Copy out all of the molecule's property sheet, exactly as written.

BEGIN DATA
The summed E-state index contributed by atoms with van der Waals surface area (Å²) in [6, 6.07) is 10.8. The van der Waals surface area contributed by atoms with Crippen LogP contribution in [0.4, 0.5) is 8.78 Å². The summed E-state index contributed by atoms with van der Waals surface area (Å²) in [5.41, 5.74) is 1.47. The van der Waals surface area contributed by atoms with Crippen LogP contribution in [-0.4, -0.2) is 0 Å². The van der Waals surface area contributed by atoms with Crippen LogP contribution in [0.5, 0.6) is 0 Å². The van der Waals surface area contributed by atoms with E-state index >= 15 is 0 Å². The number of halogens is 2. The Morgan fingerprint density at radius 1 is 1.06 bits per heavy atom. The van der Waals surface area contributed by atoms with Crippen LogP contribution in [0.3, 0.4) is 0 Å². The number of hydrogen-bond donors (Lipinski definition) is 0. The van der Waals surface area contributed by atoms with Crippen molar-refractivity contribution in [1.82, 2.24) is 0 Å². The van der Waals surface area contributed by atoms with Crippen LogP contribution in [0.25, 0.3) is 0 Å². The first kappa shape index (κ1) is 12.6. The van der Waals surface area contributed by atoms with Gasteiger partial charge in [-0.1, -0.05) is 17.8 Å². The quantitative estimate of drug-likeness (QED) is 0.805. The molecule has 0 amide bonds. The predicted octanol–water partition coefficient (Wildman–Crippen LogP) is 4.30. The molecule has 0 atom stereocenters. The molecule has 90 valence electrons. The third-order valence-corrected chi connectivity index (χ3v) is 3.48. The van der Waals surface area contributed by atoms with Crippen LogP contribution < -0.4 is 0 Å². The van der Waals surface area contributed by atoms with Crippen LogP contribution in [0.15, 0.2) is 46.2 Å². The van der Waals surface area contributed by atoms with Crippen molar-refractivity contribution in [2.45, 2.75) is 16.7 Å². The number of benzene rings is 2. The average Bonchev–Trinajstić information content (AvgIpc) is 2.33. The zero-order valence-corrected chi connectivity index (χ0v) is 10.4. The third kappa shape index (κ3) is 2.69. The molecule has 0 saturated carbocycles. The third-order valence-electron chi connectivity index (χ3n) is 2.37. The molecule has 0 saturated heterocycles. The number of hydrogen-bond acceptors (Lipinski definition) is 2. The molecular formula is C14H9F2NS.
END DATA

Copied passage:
The summed E-state index contributed by atoms with van der Waals surface area (Å²) in [6, 6.07) is 10.8. The van der Waals surface area contributed by atoms with Crippen LogP contribution in [0.4, 0.5) is 8.78 Å². The summed E-state index contributed by atoms with van der Waals surface area (Å²) in [5.41, 5.74) is 1.47. The van der Waals surface area contributed by atoms with Crippen LogP contribution in [-0.4, -0.2) is 0 Å². The van der Waals surface area contributed by atoms with Crippen LogP contribution in [0.5, 0.6) is 0 Å². The van der Waals surface area contributed by atoms with E-state index >= 15 is 0 Å². The number of halogens is 2. The Morgan fingerprint density at radius 1 is 1.06 bits per heavy atom. The van der Waals surface area contributed by atoms with Crippen LogP contribution in [0.3, 0.4) is 0 Å². The number of hydrogen-bond donors (Lipinski definition) is 0. The van der Waals surface area contributed by atoms with Crippen molar-refractivity contribution in [1.82, 2.24) is 0 Å². The van der Waals surface area contributed by atoms with Crippen LogP contribution in [0.25, 0.3) is 0 Å². The first kappa shape index (κ1) is 12.6. The van der Waals surface area contributed by atoms with Gasteiger partial charge in [-0.1, -0.05) is 17.8 Å². The quantitative estimate of drug-likeness (QED) is 0.805. The molecule has 0 amide bonds. The predicted octanol–water partition coefficient (Wildman–Crippen LogP) is 4.30. The molecule has 0 atom stereocenters. The molecule has 90 valence electrons. The third-order valence-corrected chi connectivity index (χ3v) is 3.48. The van der Waals surface area contributed by atoms with Crippen LogP contribution < -0.4 is 0 Å². The van der Waals surface area contributed by atoms with Crippen LogP contribution in [0.15, 0.2) is 46.2 Å². The van der Waals surface area contributed by atoms with Crippen molar-refractivity contribution in [2.45, 2.75) is 16.7 Å². The number of benzene rings is 2. The average Bonchev–Trinajstić information content (AvgIpc) is 2.33. The zero-order valence-corrected chi connectivity index (χ0v) is 10.4. The third kappa shape index (κ3) is 2.69. The molecule has 0 saturated carbocycles. The third-order valence-electron chi connectivity index (χ3n) is 2.37. The molecule has 0 saturated heterocycles. The number of hydrogen-bond acceptors (Lipinski definition) is 2. The molecular formula is C14H9F2NS.